Tag Archives: fairy tales

Mighty Jack #1 (Ben Hatke)

20 Mar

So, if you like fairytale adaptations like I do, you’ll probably have a really good time with the first book in the Mighty Jack series.

 

Mighty Jack  

Squinklethoughts 1.  I’ve always had an issue with Jack and his magic beanstalk.  How could he have given up his cow for a few measly beans?  This time round, though, Ben Hatke makes Jack a little more mature, a little more kindly, a little less self-centred, and only a little … silly.  Oh, and he’s a little grumpy, but I didn’t mind that because I like talking back to grumpy characters.

2.  I’ve had a few kids of all grades and linguistic abilities read this already, and they’ve all enjoyed it.  The fourth-grader laughed out loud a lot, and the mom of the eighth-grader mentioned to me that he had stayed up late one night just so that he could finish the book.  An ESL student also told me that she really enjoyed it, which speaks to the universality of Hatke’s retelling.

3.  The illustrations in this book are aces.  The panels and page layouts are varied, so the story doesn’t lull, and I particularly enjoyed that there were a lot of things going on in the gutters.

4.  This isn’t just a happily-ever-after story.  Parts of the story are lip-quaver-inducing. For example, Jack’s mom has to work overtime because they need money for food; and Maddy, Jack’s sister, is autistic, so Jack often finds it difficult to connect with her.

5.  The first book ends on such a cliffhanger (reader, beware), so my kids are all waiting for the next installment.  I think that if the series stretches out to a few more book, it would be a prime opportunity for Hatke to develop Maddy’s character.  I wonder if she’ll become the true heroine of the story.

 

4 Squinkles

 

Ben Hatke’s Online Corners
Website | Twitter | Instagram | Chapters

 

Thank you, Raincoast Books, for sending me a copy of
Mighty Jack in exchange for an honest review.

All Squinklethoughts expressed herein are my own.

Mechanica (Betsy Cornwell)

28 Jan

Happy 2016, Squinks! I can’t wait to hear about all the lovely books you read over the past month. Let me get you started with Betsy Cornwell’s Mechanica

 

Mechanica 

I need a second book! This story was just not enough … I want to know more! Mechanica will appeal to many readers, especially fairy-tale lovers like me. Now, hang on. I know some of you are not into retellings, which may be why you will pass up this book, but let me tell you why this version of “Cinderella” works.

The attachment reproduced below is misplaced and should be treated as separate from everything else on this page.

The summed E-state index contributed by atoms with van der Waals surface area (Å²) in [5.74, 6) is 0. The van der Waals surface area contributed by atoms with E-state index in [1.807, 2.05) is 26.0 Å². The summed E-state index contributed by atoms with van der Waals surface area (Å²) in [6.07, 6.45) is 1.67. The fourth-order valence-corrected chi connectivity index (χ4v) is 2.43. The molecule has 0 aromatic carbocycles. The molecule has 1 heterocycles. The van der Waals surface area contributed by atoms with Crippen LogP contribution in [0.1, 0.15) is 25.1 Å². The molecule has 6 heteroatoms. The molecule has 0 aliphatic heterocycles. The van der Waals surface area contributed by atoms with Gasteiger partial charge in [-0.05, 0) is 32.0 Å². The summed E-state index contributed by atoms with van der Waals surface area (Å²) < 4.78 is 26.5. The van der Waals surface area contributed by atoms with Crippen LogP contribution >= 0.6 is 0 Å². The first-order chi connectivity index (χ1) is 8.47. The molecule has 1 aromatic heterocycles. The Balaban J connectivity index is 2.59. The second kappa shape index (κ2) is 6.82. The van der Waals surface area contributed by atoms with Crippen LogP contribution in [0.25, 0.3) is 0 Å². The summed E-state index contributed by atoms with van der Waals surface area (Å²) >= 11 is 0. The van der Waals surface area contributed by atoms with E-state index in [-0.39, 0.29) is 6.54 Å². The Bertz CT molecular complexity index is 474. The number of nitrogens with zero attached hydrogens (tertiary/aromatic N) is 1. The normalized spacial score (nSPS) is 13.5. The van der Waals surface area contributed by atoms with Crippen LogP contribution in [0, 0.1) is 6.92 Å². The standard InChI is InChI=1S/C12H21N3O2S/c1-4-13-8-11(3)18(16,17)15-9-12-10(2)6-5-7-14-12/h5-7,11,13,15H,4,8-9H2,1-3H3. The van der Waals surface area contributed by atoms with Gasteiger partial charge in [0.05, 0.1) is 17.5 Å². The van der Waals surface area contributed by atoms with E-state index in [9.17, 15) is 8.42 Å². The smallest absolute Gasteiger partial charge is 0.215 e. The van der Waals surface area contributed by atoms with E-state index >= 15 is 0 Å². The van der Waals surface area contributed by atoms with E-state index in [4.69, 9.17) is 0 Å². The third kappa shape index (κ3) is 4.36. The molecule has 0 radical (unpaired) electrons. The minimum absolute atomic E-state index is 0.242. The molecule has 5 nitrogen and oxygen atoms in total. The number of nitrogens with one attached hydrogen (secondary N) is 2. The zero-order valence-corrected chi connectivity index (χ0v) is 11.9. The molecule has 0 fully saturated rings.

Squinklethoughts1.  I like happy endings. I like dénouements that tie loose ends tightly to lead into satisfying conclusions. I like knowing that Murdoch, Sherlock, and Sherlock are (usually) going to solve their cases by the time the episode is over and that a happily-ever-after ending awaits me. I feel free. I can enjoy unfettered catharsis until I get to the end of the ride, knowing that everything will be okay. I knew that unless this “Cinderella” was faithful to the Perrault or Grimm publications, I would find a happy resolution, so I had no hesitation filling up my coffee mug and picking up Mechanica.

2.  I love strong female characters, and Nicolette Lampton is just that. But she’s not as unrealistic as some of her contemporaries – though she is just as unique and unlikely as they are. Instead of wielding swords and other weaponry, she uses her skills at inventing and innovating to improve not only her life but those of people around her. She is kind and empathetic, worrying about how her words affect others, and despite her disdain for doing the biddings of the Steps, she does her job with sincerity anyway. I think what I really loved most about Nicolette is her loyalty to Mr. Candery, her family’s erstwhile servant and friend. Her devastation at being separated from him shows me the very best of both her character and the human condition.

3.  You’ll enjoy the banter between Caro and Fin. You’ll love, even more, the air of mystery that surrounds their characters, especially considering they take to Nicolette quite quickly. The word “soupçon” came to mind while I was reading their first few meetings.

4.  My favourite character in the entire book is Jules, the loyal mechanical horse built by Nicolette’s mother and treasured by Nicolette herself. He ranks up there for me, along with the likes of other noble animals in literature like Charlotte, Stuart Little, and Hedwig.